I would have flown over the airport for a look at the windsock.
I followed Keith on his approach to 32. When he turned base, it looked like about the right place. My first clue to what was happening was about 20 seconds later: as I was drawing near my own turn to base, I looked for Keith, and his course was headed toward the runway, and the only way that could happen would be if he was blowing downwind.
Looking back, I see this pretty clearly: we were landing downwind.
Down short final, I was high and fast, and started slipping the altitude dump down to about 250 feet, at which point J.W. said "Okay, that's enough."
(Personally, I'm inclined to slip a bit lower to the ground than either J.W. or Terri like to see. I'm going to have to discuss this with them to see if there's anything I'm missing. It could just be that they're concerned about a habit. After all: not every airplane in the world has the rudder authority that the Citabria does.)
Anyway, I still had about 80mph on the clock over the threshold, and that's a lot in the Citabria. The upshot: one bounce - two bounce - and J.W. heard me thinking about the go-around. I was just about to call it when he said, "No, no, hang with this. You're in."
I hung with it, and he was right. We finally settled on all three wheels and I rolled all the way to the end of the runway. Griffin is 3700 feet long (contrasted to Gwinnett at 6000), but I didn't really have things settled in until about a third of the way along. By the time I was comfortable, I'd missed the last available turn-off before the end.
We taxied over to the FBO, dropped off the Citabria, and then the three of us piled into 7ZU, with me in the left front seat: my first Cessna 172.
Almost immediately after strapping and plugging, I looked back at J.W. - slated to take me through the instrument phase in one of these things - and said out-loud: "You know, we need to get this out of the way, mate, because I hate this already."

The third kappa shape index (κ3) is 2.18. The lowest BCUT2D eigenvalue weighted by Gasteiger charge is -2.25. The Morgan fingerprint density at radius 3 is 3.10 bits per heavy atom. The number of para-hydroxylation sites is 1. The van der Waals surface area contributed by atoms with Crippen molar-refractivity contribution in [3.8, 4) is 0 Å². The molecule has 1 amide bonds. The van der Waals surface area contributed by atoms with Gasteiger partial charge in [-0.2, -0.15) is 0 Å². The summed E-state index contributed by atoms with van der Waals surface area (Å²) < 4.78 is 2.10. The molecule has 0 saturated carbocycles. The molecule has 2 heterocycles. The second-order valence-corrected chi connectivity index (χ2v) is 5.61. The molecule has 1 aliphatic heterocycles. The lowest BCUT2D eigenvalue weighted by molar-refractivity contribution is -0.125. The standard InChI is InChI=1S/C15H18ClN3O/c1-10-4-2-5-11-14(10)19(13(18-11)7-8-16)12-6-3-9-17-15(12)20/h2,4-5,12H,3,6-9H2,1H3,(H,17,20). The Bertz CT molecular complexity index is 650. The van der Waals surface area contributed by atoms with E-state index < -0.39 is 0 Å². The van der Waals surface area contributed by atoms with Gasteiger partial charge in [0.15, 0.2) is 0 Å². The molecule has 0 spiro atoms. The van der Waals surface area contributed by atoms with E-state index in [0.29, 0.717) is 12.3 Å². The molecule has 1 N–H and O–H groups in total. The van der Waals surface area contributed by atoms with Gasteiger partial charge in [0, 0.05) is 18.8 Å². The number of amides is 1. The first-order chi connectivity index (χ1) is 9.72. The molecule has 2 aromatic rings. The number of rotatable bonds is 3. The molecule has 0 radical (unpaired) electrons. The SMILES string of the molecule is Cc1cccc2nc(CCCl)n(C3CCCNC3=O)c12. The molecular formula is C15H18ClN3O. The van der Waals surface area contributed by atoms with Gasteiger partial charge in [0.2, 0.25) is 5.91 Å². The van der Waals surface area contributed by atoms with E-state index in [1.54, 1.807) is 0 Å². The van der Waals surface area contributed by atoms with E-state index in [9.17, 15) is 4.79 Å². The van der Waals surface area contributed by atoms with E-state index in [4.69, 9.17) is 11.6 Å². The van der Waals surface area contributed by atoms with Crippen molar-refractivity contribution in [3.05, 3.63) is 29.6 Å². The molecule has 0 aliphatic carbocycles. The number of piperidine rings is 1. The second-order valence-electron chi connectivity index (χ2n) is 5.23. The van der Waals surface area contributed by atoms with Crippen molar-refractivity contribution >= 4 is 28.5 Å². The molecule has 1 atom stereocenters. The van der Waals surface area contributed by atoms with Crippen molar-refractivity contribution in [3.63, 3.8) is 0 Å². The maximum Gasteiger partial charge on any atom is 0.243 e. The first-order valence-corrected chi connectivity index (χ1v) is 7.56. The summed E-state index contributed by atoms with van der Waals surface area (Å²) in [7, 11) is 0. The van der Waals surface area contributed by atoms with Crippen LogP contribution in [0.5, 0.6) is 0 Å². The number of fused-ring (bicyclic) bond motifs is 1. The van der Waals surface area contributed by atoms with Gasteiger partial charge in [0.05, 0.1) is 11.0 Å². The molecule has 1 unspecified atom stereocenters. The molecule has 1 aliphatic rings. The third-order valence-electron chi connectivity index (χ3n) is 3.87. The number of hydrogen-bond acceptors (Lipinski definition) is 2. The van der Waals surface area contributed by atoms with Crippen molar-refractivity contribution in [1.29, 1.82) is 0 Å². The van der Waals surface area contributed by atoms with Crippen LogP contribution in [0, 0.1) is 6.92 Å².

Keith flies the 172's a lot, and he's not a stick & rudder taildragger maniac like J.W. and me, so I caught him a bit off balance with my rather trenchant remark. It hadn't occurred to me that I would offend anyone's sensibilities. Keith is a well-adjusted guy, though, and he took it well as I explained it to him after he asked, "Why?"
About the only thing I can say in favor of the 172 after .9 hours logged is that the seat is more comfortable than the Citabria's. The visibility out of those things is awful by comparison. The rudder pedals are too close together and I hate the angle that my legs take down to them: there's too much brake pedal stacked on top. The instrument panel is huge (why the hell can't they ditch some of those circuit breakers someplace a little more, uhm, discreet?), and I felt like a little kid trying to look over the top of it. (...at the same time, I had to duck to look out the side window, under the wing.)
What the hell is that yoke thing all about? Jeez. That was weird as hell. (When I get done with this note, I'm going to go out to the garage and sit in the Fly Baby just to touch a proper joystick again.)
In the air, the thing actually flies sort of well-enough, I suppose. The climbout after takeoff wasn't anything to jump up & down about, but I gave it the benefit of having three people aboard. Rudder authority isn't anything like the Citabria, of course (what is?), but I didn't have trouble coordinating turns after the first one. Here's a lasting impression, though: the control touch is too soft for me. The Citabria feels like a grown-up handful. (The difference actually reminded me of one reason why I prefer the Beretta 9mm pistol over the Browning 1911-type .45's: it feels like a man-sized grip.)
All in all, the Cessna 172 strikes me as a sort-of air-conditioned-comfort SUV kinda thing, when I'd far rather drive a real driving machine.
After Keith shot his IFR approach at Covington, though, I managed to haul it back to Gwinnett, with him talking me through the landing approach. ("Flaps?? What the hell are 'flaps'??") J.W. was very quiet all the way along, until we pulled up at Astron and shut down.
"Handles like a dream, huh?" he asked with a sardonic grin.
"Oh, yeah," I told him. "What more could a guy want?"
We're planning a real checkout in the damned thing, and pressing on with the IFR hours when I get home from a week on the Peter Frampton tour. Meanwhile, I'm gonna fly the Citabria again tomorrow, just to get the taste out of my head.